Weirdly, the mainstage bands were way quieter. Perhaps it was the same sound system that was dispersed over an open space (the VIP dinner was under a tent). I could hear the music at the venue, but it really didn’t reach the campsite. More fun was the late-night bonfire and midnight fireworks. My campmate took to the Ferris Wheel, which had a really long wait but entitled her to bragging rights over all of us who didn’t make it on. And I don’t know if there was a movie Saturday night (per the program). After the Friday night “movie” turned out to be old Seinfeld episodes, I lost all interest in media.
And speaking of Seinfeld, the festival is apparently directly tied to the show. I never watched it (although I got some of the references because anyone of drinking age would have been aware of the culture zeitgeist the show held in the mid-90s), so I missed the “inside jokes” and thought the “Festivus” angle was lame (even I know that Festivus is a Christmas-type alternative holiday).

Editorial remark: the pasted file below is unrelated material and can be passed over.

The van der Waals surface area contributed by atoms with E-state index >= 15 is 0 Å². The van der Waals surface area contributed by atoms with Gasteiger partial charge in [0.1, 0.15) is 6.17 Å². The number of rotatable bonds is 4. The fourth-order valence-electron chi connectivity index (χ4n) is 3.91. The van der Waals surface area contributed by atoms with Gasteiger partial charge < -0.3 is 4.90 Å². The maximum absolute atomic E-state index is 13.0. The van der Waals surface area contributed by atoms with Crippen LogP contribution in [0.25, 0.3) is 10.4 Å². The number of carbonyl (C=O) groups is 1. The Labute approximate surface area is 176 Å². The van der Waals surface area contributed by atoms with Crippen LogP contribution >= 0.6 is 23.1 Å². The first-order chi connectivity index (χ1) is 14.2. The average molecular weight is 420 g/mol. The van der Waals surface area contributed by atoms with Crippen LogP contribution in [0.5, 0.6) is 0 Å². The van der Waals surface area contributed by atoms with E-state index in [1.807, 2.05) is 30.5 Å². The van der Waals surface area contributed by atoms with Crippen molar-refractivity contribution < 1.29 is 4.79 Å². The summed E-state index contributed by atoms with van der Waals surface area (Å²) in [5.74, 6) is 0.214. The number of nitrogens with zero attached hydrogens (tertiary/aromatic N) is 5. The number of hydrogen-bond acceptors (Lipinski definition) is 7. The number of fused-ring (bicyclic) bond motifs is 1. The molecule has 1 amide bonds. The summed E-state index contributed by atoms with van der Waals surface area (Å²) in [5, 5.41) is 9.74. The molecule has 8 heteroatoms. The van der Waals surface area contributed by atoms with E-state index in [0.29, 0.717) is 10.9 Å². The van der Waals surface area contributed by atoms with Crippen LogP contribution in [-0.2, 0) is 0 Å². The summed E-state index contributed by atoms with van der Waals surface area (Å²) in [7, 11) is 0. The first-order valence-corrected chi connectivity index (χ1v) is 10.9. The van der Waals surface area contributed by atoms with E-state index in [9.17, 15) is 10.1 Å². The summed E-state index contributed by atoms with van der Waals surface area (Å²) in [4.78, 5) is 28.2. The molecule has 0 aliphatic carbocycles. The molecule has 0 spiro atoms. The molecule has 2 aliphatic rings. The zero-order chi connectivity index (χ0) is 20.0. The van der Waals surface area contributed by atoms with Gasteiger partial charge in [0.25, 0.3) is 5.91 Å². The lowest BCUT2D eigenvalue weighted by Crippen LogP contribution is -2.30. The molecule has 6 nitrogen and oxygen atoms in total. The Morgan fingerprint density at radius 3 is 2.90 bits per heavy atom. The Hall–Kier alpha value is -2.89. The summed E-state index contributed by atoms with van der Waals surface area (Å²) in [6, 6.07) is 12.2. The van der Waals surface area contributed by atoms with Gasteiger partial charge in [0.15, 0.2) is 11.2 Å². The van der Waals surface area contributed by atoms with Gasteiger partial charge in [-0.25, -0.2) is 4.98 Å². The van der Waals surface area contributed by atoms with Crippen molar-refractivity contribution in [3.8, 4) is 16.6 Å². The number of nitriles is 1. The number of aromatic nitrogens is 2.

If you don’t have Verizon, you might as well leave your cell at home.
Verizon was king at the festival. The AT&T peeps were a mixed group of mopiness, with a bit of sour grapes thrown in to the mix (my favorite quote was “I guess that’s what you get for an extra $20/month!” I didn’t have the heart to tell the guy that I pay $40 for my smart phone as part of a family plan). However, I could get up to 4G at certain places on the grounds. That said, even my service was sketchy. The charging tent was a cool addition, and the guys working the tent probably didn’t get enough tips to justify all they did to keep us charged up.